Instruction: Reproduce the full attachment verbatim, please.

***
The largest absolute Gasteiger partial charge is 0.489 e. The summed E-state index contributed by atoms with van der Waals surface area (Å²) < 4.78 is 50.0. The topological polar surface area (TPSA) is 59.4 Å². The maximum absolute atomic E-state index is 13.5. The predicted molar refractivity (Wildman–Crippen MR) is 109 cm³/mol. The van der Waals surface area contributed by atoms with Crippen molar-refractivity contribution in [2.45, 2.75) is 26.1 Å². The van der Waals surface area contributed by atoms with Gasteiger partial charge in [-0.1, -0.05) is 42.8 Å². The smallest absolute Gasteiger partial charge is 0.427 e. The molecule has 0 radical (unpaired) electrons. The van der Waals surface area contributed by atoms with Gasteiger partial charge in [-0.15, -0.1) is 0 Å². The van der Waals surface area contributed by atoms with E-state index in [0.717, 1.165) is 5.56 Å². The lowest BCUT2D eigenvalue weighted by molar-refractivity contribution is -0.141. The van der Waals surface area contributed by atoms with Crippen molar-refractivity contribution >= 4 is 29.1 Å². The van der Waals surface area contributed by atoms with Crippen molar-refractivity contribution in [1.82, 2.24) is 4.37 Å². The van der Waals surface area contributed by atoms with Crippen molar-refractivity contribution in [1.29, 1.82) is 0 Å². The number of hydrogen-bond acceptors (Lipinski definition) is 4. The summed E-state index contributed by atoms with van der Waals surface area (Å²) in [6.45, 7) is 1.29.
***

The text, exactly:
The largest absolute Gasteiger partial charge is 0.489 e. The summed E-state index contributed by atoms with van der Waals surface area (Å²) < 4.78 is 50.0. The topological polar surface area (TPSA) is 59.4 Å². The maximum absolute atomic E-state index is 13.5. The predicted molar refractivity (Wildman–Crippen MR) is 109 cm³/mol. The van der Waals surface area contributed by atoms with Crippen molar-refractivity contribution in [2.45, 2.75) is 26.1 Å². The van der Waals surface area contributed by atoms with Gasteiger partial charge in [-0.1, -0.05) is 42.8 Å². The smallest absolute Gasteiger partial charge is 0.427 e. The molecule has 0 radical (unpaired) electrons. The van der Waals surface area contributed by atoms with Gasteiger partial charge in [-0.15, -0.1) is 0 Å². The van der Waals surface area contributed by atoms with E-state index in [0.717, 1.165) is 5.56 Å². The lowest BCUT2D eigenvalue weighted by molar-refractivity contribution is -0.141. The van der Waals surface area contributed by atoms with Crippen molar-refractivity contribution >= 4 is 29.1 Å². The van der Waals surface area contributed by atoms with Crippen molar-refractivity contribution in [1.82, 2.24) is 4.37 Å². The van der Waals surface area contributed by atoms with Crippen molar-refractivity contribution in [1.29, 1.82) is 0 Å². The number of hydrogen-bond acceptors (Lipinski definition) is 4. The summed E-state index contributed by atoms with van der Waals surface area (Å²) in [6.45, 7) is 1.29.